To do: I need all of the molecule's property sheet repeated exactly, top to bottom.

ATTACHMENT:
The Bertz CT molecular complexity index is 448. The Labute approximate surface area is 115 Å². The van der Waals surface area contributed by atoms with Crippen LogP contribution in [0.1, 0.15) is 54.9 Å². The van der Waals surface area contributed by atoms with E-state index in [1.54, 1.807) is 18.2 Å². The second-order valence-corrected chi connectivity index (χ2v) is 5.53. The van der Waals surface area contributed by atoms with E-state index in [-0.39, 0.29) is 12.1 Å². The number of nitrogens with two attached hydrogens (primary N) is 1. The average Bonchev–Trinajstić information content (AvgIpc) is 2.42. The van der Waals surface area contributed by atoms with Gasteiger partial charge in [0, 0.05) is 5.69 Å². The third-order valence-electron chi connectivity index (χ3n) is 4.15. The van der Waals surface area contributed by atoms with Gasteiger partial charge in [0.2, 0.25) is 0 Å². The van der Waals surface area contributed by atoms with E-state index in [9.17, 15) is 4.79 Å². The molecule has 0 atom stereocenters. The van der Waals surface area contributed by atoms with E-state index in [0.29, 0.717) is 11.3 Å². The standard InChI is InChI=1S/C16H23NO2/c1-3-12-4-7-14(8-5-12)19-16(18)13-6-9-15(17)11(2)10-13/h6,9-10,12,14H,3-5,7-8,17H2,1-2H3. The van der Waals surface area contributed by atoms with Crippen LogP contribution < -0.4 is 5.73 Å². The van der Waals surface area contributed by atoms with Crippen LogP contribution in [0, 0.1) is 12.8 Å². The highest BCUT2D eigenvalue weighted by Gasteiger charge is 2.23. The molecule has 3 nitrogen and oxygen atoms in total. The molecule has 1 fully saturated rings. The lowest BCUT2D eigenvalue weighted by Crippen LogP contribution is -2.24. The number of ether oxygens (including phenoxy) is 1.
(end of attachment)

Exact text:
The Bertz CT molecular complexity index is 448. The Labute approximate surface area is 115 Å². The van der Waals surface area contributed by atoms with Crippen LogP contribution in [0.1, 0.15) is 54.9 Å². The van der Waals surface area contributed by atoms with E-state index in [1.54, 1.807) is 18.2 Å². The second-order valence-corrected chi connectivity index (χ2v) is 5.53. The van der Waals surface area contributed by atoms with E-state index in [-0.39, 0.29) is 12.1 Å². The number of nitrogens with two attached hydrogens (primary N) is 1. The average Bonchev–Trinajstić information content (AvgIpc) is 2.42. The van der Waals surface area contributed by atoms with Gasteiger partial charge in [0, 0.05) is 5.69 Å². The third-order valence-electron chi connectivity index (χ3n) is 4.15. The van der Waals surface area contributed by atoms with Gasteiger partial charge in [0.2, 0.25) is 0 Å². The van der Waals surface area contributed by atoms with E-state index in [9.17, 15) is 4.79 Å². The molecule has 0 atom stereocenters. The van der Waals surface area contributed by atoms with E-state index in [0.29, 0.717) is 11.3 Å². The standard InChI is InChI=1S/C16H23NO2/c1-3-12-4-7-14(8-5-12)19-16(18)13-6-9-15(17)11(2)10-13/h6,9-10,12,14H,3-5,7-8,17H2,1-2H3. The van der Waals surface area contributed by atoms with Crippen LogP contribution < -0.4 is 5.73 Å². The van der Waals surface area contributed by atoms with Crippen LogP contribution in [0, 0.1) is 12.8 Å². The highest BCUT2D eigenvalue weighted by Gasteiger charge is 2.23. The molecule has 3 nitrogen and oxygen atoms in total. The molecule has 1 fully saturated rings. The lowest BCUT2D eigenvalue weighted by Crippen LogP contribution is -2.24. The number of ether oxygens (including phenoxy) is 1.